It seems as if the natural reading of the Treatise should be that the outcome of Hume’s philosophy is total skepticism, leading us to the conclusion that there are no warranted beliefs and that we ought to simply abandon the pursuit of truth and learn to live with the irrationality of daily life. But I think there are some passages of the Treatise, both in this section and others that open the possibility to a reading that is more in line with the common “skeptical realist” interpretation of Hume’s later thought (especially the First Enquiry). The skeptical realist view yields a reading of Hume as concerned with showing the limits of reason, partly by showing its fallibility, but more by demonstrating that reason itself is grounded on natural processes and is thus subject to empirical investigation. Ultimately, I think that the extreme skeptical reading of Hume mischaracterizes the thrust of his argument in the Treatise and the overall purpose of the work. If we view Hume’s project as a descriptive rather than a normative work, the significance of the specter of skepticism is reduced considerably.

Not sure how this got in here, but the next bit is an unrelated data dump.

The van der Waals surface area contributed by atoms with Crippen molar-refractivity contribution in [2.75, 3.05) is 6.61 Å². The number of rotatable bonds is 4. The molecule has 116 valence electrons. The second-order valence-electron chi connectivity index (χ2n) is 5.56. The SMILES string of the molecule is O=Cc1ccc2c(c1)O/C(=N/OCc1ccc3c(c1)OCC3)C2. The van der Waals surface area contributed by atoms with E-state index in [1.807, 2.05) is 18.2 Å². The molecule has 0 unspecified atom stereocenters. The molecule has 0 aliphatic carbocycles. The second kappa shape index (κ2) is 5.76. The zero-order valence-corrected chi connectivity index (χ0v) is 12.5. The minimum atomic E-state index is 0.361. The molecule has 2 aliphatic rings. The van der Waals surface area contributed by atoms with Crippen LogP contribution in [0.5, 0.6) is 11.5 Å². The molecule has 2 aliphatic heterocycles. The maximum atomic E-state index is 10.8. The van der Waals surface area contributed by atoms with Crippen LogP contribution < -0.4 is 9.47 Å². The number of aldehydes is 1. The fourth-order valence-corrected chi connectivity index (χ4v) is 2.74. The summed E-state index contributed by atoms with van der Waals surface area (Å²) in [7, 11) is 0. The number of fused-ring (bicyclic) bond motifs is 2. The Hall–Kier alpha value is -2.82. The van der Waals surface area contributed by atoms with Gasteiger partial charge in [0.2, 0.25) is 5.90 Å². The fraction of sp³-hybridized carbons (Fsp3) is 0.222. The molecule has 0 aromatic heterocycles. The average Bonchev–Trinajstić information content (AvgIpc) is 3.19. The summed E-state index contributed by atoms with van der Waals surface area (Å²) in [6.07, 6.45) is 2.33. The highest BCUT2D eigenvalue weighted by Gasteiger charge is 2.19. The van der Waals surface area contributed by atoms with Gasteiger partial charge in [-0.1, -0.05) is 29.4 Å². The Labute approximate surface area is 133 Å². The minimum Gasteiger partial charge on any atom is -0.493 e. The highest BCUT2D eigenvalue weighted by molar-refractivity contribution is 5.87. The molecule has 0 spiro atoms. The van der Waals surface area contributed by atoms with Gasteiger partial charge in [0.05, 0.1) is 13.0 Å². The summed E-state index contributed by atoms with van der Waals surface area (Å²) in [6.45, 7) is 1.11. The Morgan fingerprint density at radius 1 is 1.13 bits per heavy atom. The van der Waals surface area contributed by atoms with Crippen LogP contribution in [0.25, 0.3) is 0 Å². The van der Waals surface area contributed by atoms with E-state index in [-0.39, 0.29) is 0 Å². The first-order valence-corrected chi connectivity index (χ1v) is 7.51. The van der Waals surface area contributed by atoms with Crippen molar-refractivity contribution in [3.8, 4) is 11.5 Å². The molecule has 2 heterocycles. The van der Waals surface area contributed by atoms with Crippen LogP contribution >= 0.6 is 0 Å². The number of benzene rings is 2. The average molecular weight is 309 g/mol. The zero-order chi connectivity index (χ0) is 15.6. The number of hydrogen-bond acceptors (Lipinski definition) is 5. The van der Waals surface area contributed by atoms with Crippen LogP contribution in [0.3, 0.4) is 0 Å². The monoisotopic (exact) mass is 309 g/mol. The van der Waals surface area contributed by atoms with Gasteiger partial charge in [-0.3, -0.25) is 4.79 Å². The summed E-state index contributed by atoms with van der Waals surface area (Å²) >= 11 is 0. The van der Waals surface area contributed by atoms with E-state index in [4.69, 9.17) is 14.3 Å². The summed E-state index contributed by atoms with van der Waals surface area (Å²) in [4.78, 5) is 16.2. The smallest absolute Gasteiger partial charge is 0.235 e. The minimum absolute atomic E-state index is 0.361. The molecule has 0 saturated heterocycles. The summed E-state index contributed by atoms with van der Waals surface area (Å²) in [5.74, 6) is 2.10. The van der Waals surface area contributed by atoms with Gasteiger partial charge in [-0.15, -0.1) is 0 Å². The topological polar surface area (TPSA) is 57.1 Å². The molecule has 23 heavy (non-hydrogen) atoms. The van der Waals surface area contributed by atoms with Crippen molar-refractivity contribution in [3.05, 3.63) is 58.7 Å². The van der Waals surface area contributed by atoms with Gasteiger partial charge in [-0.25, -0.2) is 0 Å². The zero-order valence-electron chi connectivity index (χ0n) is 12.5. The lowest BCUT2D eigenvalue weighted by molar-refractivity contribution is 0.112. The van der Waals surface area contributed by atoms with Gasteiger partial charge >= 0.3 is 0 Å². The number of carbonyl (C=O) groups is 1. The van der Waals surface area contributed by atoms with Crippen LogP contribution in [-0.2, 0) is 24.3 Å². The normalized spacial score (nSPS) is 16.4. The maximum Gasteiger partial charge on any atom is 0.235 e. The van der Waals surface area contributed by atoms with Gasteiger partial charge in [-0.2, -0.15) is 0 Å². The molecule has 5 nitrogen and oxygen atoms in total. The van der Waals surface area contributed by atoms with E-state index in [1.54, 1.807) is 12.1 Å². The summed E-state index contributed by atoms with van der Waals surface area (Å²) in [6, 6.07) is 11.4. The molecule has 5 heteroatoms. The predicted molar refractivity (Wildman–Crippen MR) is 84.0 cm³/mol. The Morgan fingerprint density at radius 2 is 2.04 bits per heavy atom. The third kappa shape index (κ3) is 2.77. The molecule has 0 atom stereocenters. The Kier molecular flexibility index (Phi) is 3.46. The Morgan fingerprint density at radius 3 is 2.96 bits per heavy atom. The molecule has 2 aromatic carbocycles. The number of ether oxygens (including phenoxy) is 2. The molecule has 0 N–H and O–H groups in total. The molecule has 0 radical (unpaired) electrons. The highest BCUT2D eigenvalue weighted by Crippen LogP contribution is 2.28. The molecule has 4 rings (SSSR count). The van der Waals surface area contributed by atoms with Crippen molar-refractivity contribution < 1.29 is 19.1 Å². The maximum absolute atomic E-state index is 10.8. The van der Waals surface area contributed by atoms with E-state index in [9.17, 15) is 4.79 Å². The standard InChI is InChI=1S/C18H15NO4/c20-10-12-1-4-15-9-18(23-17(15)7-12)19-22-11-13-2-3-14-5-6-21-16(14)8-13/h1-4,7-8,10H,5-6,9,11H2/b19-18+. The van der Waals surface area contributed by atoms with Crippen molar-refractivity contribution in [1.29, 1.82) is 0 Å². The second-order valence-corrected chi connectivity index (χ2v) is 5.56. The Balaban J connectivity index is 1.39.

First, despite the fact that reason leads us to skeptical conclusions, Hume acknowledges in the concluding section of Book I that such a conclusion is purely intellectual, and can have no real effect on the day to day lives (and reasonings) of people. Although reason cannot justify this setting aside of skeptical considerations, it is simply not possible to live life in such a way as to accommodate extreme skepticism. But I don’t think that Hume takes nature’s conquest of philosophical delirium to be a Pyrrhic victory. Hume’s project in the Treatise has not been one of justification; from the introduction forward, his goal has been an empirical description of human nature. His goal is a science of man, modeled on the other empirical sciences. He then proceeds to catalog the processes by which we obtain simple ideas and form complex ideas, how those ideas are associated with one another, and how we get notions like cause and effect. None of this project has been normative, so the scope of the significance of the problems of justification in Book I Part IV seems limited. Add to this the fact that Hume continues his descriptive project in Books II and III without offering arguments to overcome the skeptical considerations, and it seems clear that Hume didn’t consider these to be debilitating problems for his philosophical interests.